a single region of the cell is bleached continuously to assess the direction of intracellular trafficking
The technique requires the preparation of cells labeled with fluorophores, usually GFP and related proteins, specific to the targets of interest. Continuous bleaching of a defined area of the cell requires precise targeting of laser illumination sufficient to inactivate all fluorophores entering the area. Time-lapse imaging may be used to capture the loss of fluorescence in the direction of transport. The terms FLIP and FLOP may be used also to describe the movement into (FLIP) and out (FLOP) of a region.
Similar to FRAP, FLIP is useful tool in understanding protein dynamics in living cells. It can be used to assess receptor motility, study signalling events and determine the continuity of membranes such as the endoplasmic reticulum.
FLIP can be carried out on any of Nikon's research-level inverted widefield epi-fluorescence microscopes used for live cell imaging or the FN1 electrophysiology microscope system. It is often carried out in association with FRAP and TIRF imaging. FLIP is also carried out on confocal microscope systems (A1R+, C2+, C2 si+) where optical sectioning allows fluorophore dynamics to be monitored in three dimensions and without the interference of out of focus light above and below the imaging plane. AOM and AOTF technology (available with A1R+, C2+, C2 si+ confocal systems) allows precise control of laser illumination.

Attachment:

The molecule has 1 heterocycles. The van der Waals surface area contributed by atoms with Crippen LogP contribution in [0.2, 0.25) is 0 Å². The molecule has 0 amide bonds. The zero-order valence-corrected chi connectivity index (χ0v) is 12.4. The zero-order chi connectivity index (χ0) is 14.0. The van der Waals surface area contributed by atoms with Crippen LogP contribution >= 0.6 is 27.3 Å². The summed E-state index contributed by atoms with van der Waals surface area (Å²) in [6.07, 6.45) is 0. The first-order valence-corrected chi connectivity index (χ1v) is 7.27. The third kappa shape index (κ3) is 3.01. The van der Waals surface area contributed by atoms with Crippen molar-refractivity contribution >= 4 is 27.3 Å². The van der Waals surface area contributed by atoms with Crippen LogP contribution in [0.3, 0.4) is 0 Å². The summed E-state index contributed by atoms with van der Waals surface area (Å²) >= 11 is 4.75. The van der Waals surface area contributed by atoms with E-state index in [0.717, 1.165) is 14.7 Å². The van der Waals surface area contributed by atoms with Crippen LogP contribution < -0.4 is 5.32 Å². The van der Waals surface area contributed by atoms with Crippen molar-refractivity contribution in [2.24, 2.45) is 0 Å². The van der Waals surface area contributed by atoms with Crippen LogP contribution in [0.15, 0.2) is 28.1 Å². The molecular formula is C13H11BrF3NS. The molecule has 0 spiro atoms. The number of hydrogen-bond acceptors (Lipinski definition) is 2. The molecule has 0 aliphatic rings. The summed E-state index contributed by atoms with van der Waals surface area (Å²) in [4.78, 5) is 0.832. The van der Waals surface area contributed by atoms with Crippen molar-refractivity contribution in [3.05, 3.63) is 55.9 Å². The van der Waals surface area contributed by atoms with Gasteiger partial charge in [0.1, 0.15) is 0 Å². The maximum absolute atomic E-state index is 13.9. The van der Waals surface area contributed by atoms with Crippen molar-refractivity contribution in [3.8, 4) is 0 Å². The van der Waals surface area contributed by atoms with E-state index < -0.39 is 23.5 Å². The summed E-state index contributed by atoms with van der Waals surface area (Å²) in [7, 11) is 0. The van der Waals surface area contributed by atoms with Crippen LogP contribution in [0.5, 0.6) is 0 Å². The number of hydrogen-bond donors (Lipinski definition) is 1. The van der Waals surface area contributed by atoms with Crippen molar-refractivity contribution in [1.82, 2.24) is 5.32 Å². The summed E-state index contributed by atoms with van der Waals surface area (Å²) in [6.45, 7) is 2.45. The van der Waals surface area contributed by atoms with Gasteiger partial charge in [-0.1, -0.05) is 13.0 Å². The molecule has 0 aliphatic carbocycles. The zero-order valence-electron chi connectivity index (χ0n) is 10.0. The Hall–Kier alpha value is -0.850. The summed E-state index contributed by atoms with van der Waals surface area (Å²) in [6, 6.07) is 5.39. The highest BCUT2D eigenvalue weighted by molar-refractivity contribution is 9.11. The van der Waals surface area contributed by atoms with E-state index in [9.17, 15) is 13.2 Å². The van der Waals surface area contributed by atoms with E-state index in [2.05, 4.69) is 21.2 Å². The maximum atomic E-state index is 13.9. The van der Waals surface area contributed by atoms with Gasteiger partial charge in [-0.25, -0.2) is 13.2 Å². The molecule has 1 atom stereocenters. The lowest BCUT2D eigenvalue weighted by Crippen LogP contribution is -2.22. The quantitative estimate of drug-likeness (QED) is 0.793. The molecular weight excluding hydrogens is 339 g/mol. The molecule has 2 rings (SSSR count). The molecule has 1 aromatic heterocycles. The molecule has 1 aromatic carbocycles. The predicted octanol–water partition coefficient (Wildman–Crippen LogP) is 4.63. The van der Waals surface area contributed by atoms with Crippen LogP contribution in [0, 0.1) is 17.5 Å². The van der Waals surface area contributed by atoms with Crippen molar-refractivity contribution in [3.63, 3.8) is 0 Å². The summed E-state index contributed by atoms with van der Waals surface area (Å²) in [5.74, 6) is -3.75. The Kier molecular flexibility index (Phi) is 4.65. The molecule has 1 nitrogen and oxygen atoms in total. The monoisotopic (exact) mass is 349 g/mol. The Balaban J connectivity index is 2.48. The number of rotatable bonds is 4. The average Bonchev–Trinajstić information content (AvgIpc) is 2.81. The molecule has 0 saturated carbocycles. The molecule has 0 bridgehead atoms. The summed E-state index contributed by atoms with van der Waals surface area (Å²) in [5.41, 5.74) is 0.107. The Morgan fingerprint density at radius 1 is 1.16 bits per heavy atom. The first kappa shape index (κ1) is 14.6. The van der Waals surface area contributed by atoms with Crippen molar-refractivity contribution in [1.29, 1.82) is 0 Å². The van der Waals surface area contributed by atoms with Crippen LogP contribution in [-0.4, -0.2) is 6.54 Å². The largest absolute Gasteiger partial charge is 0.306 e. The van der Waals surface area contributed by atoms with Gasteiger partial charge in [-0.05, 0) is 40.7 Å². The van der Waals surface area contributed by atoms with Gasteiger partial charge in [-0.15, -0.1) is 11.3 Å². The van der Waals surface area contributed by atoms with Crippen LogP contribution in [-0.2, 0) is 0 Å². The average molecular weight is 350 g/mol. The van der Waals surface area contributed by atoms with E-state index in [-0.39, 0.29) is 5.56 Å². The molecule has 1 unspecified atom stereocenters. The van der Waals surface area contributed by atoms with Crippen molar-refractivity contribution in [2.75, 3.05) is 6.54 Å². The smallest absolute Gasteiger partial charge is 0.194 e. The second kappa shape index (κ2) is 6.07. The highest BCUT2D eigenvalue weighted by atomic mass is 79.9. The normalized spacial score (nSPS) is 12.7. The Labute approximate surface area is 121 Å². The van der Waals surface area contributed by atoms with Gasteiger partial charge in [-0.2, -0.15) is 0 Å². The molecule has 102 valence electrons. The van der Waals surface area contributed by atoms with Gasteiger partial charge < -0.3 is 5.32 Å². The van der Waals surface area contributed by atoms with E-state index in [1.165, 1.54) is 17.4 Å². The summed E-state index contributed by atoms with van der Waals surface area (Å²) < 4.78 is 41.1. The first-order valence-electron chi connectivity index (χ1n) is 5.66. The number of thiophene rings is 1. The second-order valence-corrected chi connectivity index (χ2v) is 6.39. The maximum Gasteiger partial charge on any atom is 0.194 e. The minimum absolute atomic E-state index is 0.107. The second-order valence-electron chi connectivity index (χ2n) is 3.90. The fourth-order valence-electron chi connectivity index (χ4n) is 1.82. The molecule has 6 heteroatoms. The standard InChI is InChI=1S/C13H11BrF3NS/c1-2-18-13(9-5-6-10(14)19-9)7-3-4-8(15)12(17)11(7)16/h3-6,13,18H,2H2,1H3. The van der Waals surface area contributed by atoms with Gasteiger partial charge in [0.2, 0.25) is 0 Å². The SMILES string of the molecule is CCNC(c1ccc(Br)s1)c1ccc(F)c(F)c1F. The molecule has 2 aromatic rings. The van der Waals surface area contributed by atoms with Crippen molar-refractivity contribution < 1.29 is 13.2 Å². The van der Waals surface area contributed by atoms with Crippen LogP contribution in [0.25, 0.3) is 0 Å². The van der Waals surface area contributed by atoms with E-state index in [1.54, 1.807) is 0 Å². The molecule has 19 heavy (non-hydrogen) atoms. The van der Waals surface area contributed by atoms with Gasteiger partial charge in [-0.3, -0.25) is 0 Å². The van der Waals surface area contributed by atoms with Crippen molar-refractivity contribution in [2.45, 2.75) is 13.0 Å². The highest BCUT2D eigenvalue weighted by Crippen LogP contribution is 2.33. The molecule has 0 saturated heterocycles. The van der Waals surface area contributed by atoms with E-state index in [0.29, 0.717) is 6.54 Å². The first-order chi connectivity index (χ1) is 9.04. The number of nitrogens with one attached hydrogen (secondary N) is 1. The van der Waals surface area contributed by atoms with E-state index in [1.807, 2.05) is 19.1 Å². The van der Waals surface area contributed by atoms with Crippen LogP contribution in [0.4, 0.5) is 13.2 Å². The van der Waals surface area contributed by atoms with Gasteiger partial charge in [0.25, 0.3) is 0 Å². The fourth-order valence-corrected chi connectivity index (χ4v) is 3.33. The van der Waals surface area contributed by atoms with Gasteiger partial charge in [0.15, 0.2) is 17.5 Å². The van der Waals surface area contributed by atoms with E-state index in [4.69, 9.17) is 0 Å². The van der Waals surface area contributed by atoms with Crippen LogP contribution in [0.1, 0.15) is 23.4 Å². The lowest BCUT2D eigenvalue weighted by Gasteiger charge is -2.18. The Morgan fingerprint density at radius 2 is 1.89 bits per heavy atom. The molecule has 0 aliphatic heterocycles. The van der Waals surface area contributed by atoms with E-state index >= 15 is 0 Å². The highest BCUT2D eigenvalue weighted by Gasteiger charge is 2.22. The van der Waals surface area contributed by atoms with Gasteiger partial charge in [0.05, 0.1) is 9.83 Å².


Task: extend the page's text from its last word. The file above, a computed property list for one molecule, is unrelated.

The Ti inverted microscope is ideal for any live cell study. A modular design allows configuration with confocal (A1R+, C2+, C2 si+) systems allowing users to switch between widefield and confocal imaging modes. Time-lapse parameters can be defined using NIS-Elements, which also enables 3-D rendering, if required. Image resolution is enhanced through the use of specialist Plan Fluor, Super Fluor and Plan Apochromat VC objectives. Images may also be sharpened using deconvolution software.